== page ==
by Tanya Nandykazi
When it comes to eating a plant-based diet, the ethical treatment of animals is a one selling point to motivate individuals to create a diet change. I’m not here to give you the low-down on animal treatment – instead, I’m going to share some of the health, skin and behavioral benefits when it comes to choosing a diet filled with fruits, vegetables, whole grains, nuts, lentils, and beans.
So what are these benefits exactly?
Keep reading to get the inside scoop on the benefits of a plant-based diet.
Plant-based diets with high consumption of fruits, vegetables, nuts, and whole grains are strongly associated with a lower risk of cardiovascular disease (Patel, Chandra, Alexander, Soble, & Williams, 2017). Plant-based diets have proven effective in Type 2 Diabetes management while also decreasing insulin resistance, promoting healthy body weights, increasing fiber and phytonutrient intake, and influencing interactions within the microbiome (McMacken & Shah, 2017). In comparison with lacto-ovo-vegetarian diets, or vegetarian diets that include dairy and eggs, plant-based diets offer additional protection against hypertension (Le & Sabate, 2014).
Aside from the physiological benefits, plant-based diets have also shown to be effective in achieving balanced and clear skin. The etiology of acne has been linked to sex hormones and inflammation, and the struggle to find a cure can be tricky. Recent research has shown that a “low-glycemic load diet, one rich in plant fibers, and low in processed foods, has been linked to an improvement in acne, possibly through gut changes or attenuation of insulin levels” (Clark, Haas, & Sivamani, 2017).
Alongside these benefits for the skin, a plant-based diet has shown some impact on mood and behavior as well. A study conducted over the span of 12 weeks explored how a plant-based diet, exercise, and mindfulness techniques affected men and women who were diagnosed with chronic moderate to severe depression. Results showed that an intervention in diet accompanied with exercise and other lifestyle modifications provided substantial benefits, even showing improvements in depression and anxiety (Null & Pennesi, 2017).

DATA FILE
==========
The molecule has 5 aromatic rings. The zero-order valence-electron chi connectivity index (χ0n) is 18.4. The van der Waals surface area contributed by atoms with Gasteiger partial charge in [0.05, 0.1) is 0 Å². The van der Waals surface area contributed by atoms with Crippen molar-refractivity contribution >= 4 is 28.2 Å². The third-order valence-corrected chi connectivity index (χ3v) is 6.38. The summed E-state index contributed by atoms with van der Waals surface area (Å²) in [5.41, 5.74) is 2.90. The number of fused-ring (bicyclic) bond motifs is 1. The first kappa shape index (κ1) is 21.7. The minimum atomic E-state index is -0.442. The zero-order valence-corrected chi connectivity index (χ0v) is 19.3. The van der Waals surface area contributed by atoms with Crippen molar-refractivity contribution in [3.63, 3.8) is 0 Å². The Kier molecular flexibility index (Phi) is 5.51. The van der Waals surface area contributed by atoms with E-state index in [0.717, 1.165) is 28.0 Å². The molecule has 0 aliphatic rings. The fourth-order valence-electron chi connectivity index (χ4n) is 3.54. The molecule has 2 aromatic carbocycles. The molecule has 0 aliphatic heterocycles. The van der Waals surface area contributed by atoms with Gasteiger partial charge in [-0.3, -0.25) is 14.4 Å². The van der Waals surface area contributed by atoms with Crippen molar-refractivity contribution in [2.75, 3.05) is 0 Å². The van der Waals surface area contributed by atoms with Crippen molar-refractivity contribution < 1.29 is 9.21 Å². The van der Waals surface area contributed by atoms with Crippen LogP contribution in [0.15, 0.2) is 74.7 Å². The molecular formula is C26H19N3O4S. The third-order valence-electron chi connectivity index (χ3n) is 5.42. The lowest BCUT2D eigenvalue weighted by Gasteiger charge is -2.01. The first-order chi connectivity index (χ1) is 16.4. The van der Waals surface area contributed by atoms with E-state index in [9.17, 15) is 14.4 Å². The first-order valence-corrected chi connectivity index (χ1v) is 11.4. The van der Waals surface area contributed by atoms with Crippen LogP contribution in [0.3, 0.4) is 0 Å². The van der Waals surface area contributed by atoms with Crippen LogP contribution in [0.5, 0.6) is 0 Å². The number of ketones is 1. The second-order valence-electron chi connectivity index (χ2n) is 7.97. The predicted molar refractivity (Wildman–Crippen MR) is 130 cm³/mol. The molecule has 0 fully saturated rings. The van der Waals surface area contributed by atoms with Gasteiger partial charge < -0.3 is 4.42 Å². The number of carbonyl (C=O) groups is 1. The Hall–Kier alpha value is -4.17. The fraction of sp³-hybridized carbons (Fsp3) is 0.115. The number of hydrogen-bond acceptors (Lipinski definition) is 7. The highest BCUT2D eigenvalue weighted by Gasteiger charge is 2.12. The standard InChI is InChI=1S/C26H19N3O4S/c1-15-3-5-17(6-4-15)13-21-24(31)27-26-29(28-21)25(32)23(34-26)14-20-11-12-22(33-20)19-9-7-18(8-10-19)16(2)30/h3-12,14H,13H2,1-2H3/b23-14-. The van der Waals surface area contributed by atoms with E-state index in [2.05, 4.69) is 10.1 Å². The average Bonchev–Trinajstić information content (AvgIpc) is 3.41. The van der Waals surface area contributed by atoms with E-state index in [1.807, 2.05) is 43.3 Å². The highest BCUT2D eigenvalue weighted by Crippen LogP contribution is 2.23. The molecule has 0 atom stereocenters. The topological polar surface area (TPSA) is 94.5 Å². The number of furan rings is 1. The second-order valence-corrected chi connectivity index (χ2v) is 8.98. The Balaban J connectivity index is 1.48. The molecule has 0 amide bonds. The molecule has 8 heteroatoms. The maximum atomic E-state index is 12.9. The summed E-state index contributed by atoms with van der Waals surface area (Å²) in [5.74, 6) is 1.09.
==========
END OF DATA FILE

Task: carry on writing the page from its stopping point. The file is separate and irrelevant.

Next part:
While reading this post, you have probably understood the basics of what a plant-based diet can do for you. If you have decided that a diet change in your life is a possible option, where do you start? Here are a few tips to jump onto the plant-based train:
Clark, A. K., Haas, K. N., Sivamani, R. K. (2017). Edible plants and their influence on the gut microbiome and acne. International Journal of Molecular Science, 18(5). doi:10.3390/ijms18051070.
Le, L. T. & Sabate, J. (2014). Beyond meatless, the health effects of vegan diets: Findings from the Adventist cohorts. Nutrients, 6(6):2131-2147. doi:10.3390/nu6062131
McMacken, M. & Shah, S. (2017). A plant-based diet for the prevention and treatment of type 2 diabetes. Journal of Geriatric Cardiology, 14(5):342-354. doi: 10.11909/j.issn.16715411.2017.05.009.
Null, G. & Pennesi, L. (2017). Diet and lifestyle intervention on chronic moderate to severe depression and anxiety and other chronic conditions. Complementary Therapies in Clinical Practice, 29: 189-193. doi: 10.1016/j.ctcp.2017.09.007
Patel, H., Chandra, S., Alexander, S., Soble, J., Williams, K. A. (2017). Plant based nutrition: An essential component of cardiovascular disease prevention and management. Current Cardiology Reports, 19(10):104. doi:10.1007/s11886-017-0909-z.
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